The taste of authenticity
TEXT: KIKI DEERE | PHOTO © OSVALDO DI PIETRANTONIO
If you’ve ever been to Venice you’ll know full well that falling into a tourist trap is all too easy, not least at meal times. It’s not uncommon for restaurants to offer uninspiring menus with endless lists of dishes accompanied by cold, surly service. But at Hostaria Osottoosopra, things are different.
Tucked away on one of Venice’s twisting cobbled alleyways, Osottoosopra offers a compact menu with a well-thought out selection of Venetian staples. With its centuries-long history, Venetian cuisine is based on fish and seafood from the Venice Lagoon and the Adriatic Sea. Spices and exotic ingredients feature heavily, a reminder of the city’s past as a major trading power in the eastern Mediterranean.
Along with the city’s famous ‘sarde in saor’, fried sardine fillets marinated with onions, vinegar, raisins and a pine-nut solution that are typically enjoyed as cicchetti (snacks), at Osottoosopra, the menu includes ‘baccalà mantecato’, a light, fluffy dish of salted cod whipped with extra virgin olive oil, and ‘fegato alla veneziana’, a much-loved Venetian staple made with calf’s liver and onions.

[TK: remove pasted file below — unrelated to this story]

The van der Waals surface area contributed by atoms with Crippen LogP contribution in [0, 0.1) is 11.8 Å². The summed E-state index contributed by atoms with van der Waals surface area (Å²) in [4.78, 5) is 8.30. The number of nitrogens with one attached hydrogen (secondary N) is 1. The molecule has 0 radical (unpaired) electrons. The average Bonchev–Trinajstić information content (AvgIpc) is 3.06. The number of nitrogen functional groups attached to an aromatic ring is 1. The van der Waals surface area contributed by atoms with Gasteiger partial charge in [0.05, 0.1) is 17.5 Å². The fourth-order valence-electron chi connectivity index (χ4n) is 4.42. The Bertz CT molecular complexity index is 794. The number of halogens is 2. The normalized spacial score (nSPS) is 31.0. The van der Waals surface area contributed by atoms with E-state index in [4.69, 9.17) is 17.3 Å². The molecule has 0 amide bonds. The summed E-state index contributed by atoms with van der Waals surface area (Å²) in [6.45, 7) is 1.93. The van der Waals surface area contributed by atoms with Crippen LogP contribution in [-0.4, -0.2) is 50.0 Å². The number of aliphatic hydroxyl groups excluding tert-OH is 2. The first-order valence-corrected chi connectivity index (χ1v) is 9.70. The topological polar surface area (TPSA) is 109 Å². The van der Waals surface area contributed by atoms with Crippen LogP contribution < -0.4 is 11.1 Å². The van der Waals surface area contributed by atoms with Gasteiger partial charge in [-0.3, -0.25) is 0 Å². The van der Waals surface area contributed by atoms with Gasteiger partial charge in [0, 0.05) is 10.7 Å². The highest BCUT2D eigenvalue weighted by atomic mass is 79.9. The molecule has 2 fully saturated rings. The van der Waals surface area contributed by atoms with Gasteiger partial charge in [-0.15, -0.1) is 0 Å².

The menu changes regularly, with seasonal dishes prepared using fresh ingredients sourced from small producers. In autumn and winter, there are hearty, comforting options, including slow-cooked beef cheeks braised in red wine. Cooked for eight hours in the oven, the meat becomes meltingly tender – so much so, that it can be cut with a spoon. As the spring approaches, lighter dishes include a cream of carrot soup with artichoke and goat’s cheese that makes for a particularly refreshing starter. A handful of creative dishes add a pinch of fun to the menu, such as an inventive salmon tartare with passion fruit and guacamole.
While the food at Osottoosopra is the star of the show, the interior design also plays an important role in defining the restaurant’s ambiance, picking up on references to the cuisine and the city’s heritage. The building’s original features have been preserved where possible, including exposed wooden ceiling beams, while other rustic features (bare brick walls; wine bottles lining shelves) create a welcoming and cosy feel.